CINCINNATI — The Cincinnati Reds wore camouflage jerseys Saturday against the Colorado Rockies, perhaps hoping nobody would see them losing their eighth straight game.
It turned out that it certainly wasn’t the reason. They weren’t hiding anything because after falling behind by five runs in the fifth inning they tore into the Colorado pitching staff like the U.S. Marine Corps and now have a one-game winning streak.
After giving up six runs in the fifth inning, the Reds scored six of their own in the sixth inning, three on a go-ahead three-run home run by Scott Schebler and piled on for a 12-8 victory.
AND DESPITE ALL THE OFFENSIVE weaponry hauled out on this day, perhaps the best individual performance came from the least expected source.
A pitcher. And it was a pitcher called up from Class AAA Louisville as a desperate measure by the Reds because the bullpen was overtaxed and weary.
So they reached down to Louisville to find what they could and selected non-roster right hander Asher Wojciechowski.
Wojciechowski (pronounced wo/juh/HOW/ski) was a starter at Louisville, but was about the only pitcher not used by the Bats Friday night during an 18-inning game. He had thrown a bullpen session in preparation for his next start before the game and wasn’t unavailable.
So the promotion to Cincinnati fell to him by default and the 29-year-old No. 1 draft choice of the Toronto Blue Jays in 2010 took full advantage of it.
WHEN STARTER TIM ADLEMLAN AND relief pitcher Drew Storen couldn’t quiet the Rockies, Wojciechowski was shoved into duty and he did it well. The guy they call ‘Wojo’ started the sixth and retired 11 of the 12 Rockies he faced after they hadf scored eight runs on 10 hits in the first five innings.
And it was fitting he wore camouflage because he attended military school, The Citadel, before he was drafted and as pitching coach Mack Jenkins said of the guys’s cool and calm, “The stuff of an Army kid.”
It was 12 up and eleven down, just one single given up. When he had two outs in the ninth, manager Bryan Price replaced him with Raisel Iglesias.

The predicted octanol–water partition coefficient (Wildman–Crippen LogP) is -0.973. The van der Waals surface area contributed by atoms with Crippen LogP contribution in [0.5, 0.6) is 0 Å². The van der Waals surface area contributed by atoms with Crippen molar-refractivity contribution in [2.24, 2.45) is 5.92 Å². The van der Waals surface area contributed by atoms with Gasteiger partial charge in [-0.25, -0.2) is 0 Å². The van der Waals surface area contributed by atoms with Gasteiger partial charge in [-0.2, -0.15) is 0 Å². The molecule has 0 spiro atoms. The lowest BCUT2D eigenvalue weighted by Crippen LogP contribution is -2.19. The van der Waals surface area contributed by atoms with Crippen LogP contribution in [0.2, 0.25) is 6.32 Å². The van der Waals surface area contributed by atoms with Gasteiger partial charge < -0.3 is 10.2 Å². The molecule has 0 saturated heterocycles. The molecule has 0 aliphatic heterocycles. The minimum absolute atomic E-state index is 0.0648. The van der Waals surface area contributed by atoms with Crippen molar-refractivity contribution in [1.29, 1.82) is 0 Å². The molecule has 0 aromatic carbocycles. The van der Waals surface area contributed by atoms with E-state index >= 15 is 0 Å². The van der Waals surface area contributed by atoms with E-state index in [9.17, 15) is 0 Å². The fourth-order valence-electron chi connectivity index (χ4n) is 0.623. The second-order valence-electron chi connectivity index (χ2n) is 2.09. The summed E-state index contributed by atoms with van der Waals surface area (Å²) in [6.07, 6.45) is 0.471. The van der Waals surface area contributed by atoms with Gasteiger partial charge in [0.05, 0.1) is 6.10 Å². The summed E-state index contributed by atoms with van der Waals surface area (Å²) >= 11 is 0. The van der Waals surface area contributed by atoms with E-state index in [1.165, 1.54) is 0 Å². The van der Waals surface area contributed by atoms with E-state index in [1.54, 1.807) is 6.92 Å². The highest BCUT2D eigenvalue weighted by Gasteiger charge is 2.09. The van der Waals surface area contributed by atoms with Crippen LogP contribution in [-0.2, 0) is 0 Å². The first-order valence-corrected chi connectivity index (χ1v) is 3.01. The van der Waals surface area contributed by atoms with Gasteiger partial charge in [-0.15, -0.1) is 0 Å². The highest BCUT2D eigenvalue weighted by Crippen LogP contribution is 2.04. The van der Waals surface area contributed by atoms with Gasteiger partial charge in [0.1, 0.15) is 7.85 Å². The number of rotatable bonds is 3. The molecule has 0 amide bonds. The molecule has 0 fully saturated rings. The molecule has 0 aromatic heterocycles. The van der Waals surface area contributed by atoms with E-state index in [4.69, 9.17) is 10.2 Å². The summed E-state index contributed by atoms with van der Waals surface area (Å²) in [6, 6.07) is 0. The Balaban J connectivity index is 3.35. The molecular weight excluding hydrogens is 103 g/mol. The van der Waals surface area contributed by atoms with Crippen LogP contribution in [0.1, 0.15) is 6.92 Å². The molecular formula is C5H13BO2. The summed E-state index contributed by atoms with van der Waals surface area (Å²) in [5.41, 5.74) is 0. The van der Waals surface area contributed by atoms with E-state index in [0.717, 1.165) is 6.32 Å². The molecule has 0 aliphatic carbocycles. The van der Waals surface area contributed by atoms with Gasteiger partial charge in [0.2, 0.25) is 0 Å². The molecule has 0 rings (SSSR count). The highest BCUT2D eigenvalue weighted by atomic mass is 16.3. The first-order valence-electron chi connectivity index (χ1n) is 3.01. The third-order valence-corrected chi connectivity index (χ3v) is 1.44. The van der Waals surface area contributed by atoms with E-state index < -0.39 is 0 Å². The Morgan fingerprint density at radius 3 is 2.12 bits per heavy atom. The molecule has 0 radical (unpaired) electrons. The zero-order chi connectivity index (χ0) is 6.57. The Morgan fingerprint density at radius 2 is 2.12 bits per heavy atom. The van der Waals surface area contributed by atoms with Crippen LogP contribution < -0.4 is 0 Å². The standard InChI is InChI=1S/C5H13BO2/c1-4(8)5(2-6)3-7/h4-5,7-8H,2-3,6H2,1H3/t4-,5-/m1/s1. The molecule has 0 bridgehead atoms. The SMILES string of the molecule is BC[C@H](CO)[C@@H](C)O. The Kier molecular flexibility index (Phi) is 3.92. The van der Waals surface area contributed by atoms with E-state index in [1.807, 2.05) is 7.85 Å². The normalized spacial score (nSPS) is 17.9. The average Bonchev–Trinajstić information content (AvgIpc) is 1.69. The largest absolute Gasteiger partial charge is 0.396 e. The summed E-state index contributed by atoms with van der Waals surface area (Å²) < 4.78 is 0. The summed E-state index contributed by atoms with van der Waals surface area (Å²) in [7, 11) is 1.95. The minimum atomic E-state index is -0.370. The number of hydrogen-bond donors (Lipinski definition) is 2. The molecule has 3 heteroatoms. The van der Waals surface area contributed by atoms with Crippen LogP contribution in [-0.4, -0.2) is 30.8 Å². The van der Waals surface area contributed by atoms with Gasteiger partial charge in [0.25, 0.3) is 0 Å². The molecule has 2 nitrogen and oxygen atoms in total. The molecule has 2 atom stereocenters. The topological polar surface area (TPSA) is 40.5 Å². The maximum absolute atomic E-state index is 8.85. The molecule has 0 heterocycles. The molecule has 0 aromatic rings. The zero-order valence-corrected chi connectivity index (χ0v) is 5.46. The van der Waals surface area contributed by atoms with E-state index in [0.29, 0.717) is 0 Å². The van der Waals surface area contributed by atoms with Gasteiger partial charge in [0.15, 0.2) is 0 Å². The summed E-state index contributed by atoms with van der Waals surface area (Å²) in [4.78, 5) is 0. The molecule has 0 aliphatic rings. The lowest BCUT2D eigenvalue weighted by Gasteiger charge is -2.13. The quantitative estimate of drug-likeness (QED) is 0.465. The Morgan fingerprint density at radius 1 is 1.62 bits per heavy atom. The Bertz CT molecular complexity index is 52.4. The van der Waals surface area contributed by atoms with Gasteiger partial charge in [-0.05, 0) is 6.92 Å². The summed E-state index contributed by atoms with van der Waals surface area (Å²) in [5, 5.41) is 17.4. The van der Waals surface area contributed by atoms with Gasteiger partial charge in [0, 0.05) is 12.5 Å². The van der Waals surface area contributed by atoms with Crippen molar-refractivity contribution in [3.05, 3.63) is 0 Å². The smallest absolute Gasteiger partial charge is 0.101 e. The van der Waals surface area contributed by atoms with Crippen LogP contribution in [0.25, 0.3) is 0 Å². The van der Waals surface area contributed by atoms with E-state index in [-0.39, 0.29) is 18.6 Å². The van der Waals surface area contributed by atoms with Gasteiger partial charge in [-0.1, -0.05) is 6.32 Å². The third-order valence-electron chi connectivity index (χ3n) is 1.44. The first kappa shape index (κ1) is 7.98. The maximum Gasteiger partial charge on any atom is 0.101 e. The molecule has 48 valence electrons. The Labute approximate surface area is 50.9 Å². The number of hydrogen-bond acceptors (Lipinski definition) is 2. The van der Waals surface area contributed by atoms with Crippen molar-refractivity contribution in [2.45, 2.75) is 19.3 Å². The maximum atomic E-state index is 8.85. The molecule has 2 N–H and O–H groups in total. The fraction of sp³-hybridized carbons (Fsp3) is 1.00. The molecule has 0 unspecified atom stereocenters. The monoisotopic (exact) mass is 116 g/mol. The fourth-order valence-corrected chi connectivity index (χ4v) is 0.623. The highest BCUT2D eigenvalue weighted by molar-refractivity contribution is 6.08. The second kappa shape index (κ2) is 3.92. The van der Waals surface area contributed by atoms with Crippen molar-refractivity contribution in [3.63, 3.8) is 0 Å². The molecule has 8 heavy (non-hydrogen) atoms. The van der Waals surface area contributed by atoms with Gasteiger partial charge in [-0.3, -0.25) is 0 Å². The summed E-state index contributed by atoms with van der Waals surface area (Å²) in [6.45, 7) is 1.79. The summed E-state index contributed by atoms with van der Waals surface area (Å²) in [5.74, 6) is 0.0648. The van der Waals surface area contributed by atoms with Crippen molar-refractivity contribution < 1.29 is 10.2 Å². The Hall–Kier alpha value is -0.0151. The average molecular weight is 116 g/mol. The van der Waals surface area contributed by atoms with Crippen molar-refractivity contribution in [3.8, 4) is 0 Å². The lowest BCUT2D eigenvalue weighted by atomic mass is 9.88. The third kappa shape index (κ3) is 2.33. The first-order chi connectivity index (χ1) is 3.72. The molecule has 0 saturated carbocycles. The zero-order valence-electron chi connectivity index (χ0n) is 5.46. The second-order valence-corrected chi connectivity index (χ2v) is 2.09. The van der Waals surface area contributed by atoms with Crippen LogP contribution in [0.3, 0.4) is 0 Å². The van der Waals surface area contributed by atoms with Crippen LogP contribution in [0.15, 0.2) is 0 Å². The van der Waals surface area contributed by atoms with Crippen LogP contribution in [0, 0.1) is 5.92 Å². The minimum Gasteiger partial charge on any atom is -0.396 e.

“What a lift for this ballclub,” said Price, whose bullpen is ravaged. “Asher was sensational. He threw strikes and attacked, a real nice recipe for success. He threw 3 2/3 essential innings. He couldn’t have come up bigger. It was beyond impressive, in my opinion.”
WHEN THE ROCKIES LED, 8-3, Eugenio Suarez homered in the fifth to make it 8-4 and then Devin Mesoraco started the six-run sixth with a home run that was finished off by Schebler’s three-run homer.
Mesoraco was mesmorized by Wojo’s performance.
“I’d never seen the guy, never met him,” he said. “I met him in the training room just before the game. That was awesome. That was incredible. He came in pumping strikes and wasn’t afraid at all. He has been around a while but he knows now there are only so many opportunities he can get and he really took advantage today. He located everything and didn’t make any mistakes at all. He was not afraid.”
IT HAS BEEN QUITE THE CLIMB, TOO, for the Beufort, S.C. native who was looking for work, out of a job, in late April when the Reds contacted him.
While he has been in the Blue Jays, Astros and Marlins minor league systems, he appeared briefly in the majors for Houston in 2015 – five appearances, three starts, 0-and-1, 7.16 earned run average on 13 runs in 16 1/3 innings.
He was signed in December by the Arizona Diamondbacks and was in their camp this spring.
“I got released by the Diamondbacks at the end of spring training and I went home for three weeks,” he said. “I continued to throw to the guys at The Citadel — home for three weeks without a job and wondering what was going to happen.”
ON APRIL 21 THE REDS called and offered him an opportunity to start games at Louisville and Wojo said, “I was just happy to be in Triple-A. And now this.”
Yes, and now this.
“That was great, it couldn’t have worked out better,” said Wojo. “To be sitting at home about a month ago, pretty much to this day, without a job and then for a day like this to happen is pretty remarkable. I’m on cloud nine, I feel so good.
“I just threw strikes,” he said. “Once I threw that first pitch for a strike I calmed down and realized it was the same game of baseball I’ve been playing for a long time.”
Thus it was basically a pitcher rescued off the trash heap to come out of nowhere and put the stop to an eight-game losing streak.
“So many sensational things happened for us today and talk about re-invigorating a ballclub,” said Price. “Those home runs by Suarez and Mesoraco and that inning and the three-run homer by Scheblere really brought our groupp back to life, especially after being down so much.”